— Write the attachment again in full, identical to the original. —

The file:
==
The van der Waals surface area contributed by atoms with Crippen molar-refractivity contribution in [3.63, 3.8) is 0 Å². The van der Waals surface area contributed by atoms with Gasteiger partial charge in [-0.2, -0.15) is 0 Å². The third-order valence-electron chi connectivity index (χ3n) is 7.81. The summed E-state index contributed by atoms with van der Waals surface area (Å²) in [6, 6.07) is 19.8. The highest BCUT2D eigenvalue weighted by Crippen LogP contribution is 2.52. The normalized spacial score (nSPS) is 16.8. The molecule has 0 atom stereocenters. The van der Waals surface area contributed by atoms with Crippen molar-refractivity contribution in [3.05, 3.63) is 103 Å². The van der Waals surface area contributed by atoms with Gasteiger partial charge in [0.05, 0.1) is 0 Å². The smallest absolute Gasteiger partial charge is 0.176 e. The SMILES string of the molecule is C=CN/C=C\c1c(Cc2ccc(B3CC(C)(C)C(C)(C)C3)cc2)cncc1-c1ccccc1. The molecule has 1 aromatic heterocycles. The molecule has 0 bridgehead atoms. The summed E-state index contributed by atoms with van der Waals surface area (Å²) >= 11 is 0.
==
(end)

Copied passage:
The van der Waals surface area contributed by atoms with Crippen molar-refractivity contribution in [3.63, 3.8) is 0 Å². The van der Waals surface area contributed by atoms with Gasteiger partial charge in [-0.2, -0.15) is 0 Å². The third-order valence-electron chi connectivity index (χ3n) is 7.81. The summed E-state index contributed by atoms with van der Waals surface area (Å²) in [6, 6.07) is 19.8. The highest BCUT2D eigenvalue weighted by Crippen LogP contribution is 2.52. The normalized spacial score (nSPS) is 16.8. The molecule has 0 atom stereocenters. The van der Waals surface area contributed by atoms with Crippen molar-refractivity contribution in [3.05, 3.63) is 103 Å². The van der Waals surface area contributed by atoms with Gasteiger partial charge in [0.05, 0.1) is 0 Å². The smallest absolute Gasteiger partial charge is 0.176 e. The SMILES string of the molecule is C=CN/C=C\c1c(Cc2ccc(B3CC(C)(C)C(C)(C)C3)cc2)cncc1-c1ccccc1. The molecule has 1 aromatic heterocycles. The molecule has 0 bridgehead atoms. The summed E-state index contributed by atoms with van der Waals surface area (Å²) >= 11 is 0.